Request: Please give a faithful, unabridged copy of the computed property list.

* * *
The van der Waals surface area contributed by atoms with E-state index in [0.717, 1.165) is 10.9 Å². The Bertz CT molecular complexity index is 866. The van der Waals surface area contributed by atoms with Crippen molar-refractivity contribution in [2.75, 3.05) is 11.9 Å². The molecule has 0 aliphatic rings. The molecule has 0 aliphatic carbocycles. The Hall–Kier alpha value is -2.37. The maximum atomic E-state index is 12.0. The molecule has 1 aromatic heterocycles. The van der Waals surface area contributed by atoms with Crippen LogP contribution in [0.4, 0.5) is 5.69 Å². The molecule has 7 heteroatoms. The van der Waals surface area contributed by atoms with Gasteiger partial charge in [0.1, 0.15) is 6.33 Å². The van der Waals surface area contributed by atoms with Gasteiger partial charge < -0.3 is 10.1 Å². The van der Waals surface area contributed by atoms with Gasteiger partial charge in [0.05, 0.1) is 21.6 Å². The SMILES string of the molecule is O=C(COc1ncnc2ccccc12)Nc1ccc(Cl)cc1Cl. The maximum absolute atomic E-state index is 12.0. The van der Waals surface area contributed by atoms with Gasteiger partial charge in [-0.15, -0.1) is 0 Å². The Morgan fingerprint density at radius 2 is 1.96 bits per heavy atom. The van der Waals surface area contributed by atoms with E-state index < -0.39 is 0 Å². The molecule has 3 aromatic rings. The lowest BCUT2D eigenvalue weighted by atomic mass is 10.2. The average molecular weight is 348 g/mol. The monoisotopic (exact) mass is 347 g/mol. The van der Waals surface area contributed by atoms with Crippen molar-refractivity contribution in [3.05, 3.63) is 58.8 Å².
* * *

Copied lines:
The van der Waals surface area contributed by atoms with E-state index in [0.717, 1.165) is 10.9 Å². The Bertz CT molecular complexity index is 866. The van der Waals surface area contributed by atoms with Crippen molar-refractivity contribution in [2.75, 3.05) is 11.9 Å². The molecule has 0 aliphatic rings. The molecule has 0 aliphatic carbocycles. The Hall–Kier alpha value is -2.37. The maximum atomic E-state index is 12.0. The molecule has 1 aromatic heterocycles. The van der Waals surface area contributed by atoms with Crippen LogP contribution in [0.4, 0.5) is 5.69 Å². The molecule has 7 heteroatoms. The van der Waals surface area contributed by atoms with Gasteiger partial charge in [0.1, 0.15) is 6.33 Å². The van der Waals surface area contributed by atoms with Gasteiger partial charge < -0.3 is 10.1 Å². The van der Waals surface area contributed by atoms with Gasteiger partial charge in [0.05, 0.1) is 21.6 Å². The SMILES string of the molecule is O=C(COc1ncnc2ccccc12)Nc1ccc(Cl)cc1Cl. The maximum absolute atomic E-state index is 12.0. The van der Waals surface area contributed by atoms with Gasteiger partial charge in [-0.15, -0.1) is 0 Å². The Morgan fingerprint density at radius 2 is 1.96 bits per heavy atom. The van der Waals surface area contributed by atoms with E-state index < -0.39 is 0 Å². The molecule has 3 aromatic rings. The lowest BCUT2D eigenvalue weighted by atomic mass is 10.2. The average molecular weight is 348 g/mol. The monoisotopic (exact) mass is 347 g/mol. The van der Waals surface area contributed by atoms with Crippen molar-refractivity contribution in [3.05, 3.63) is 58.8 Å².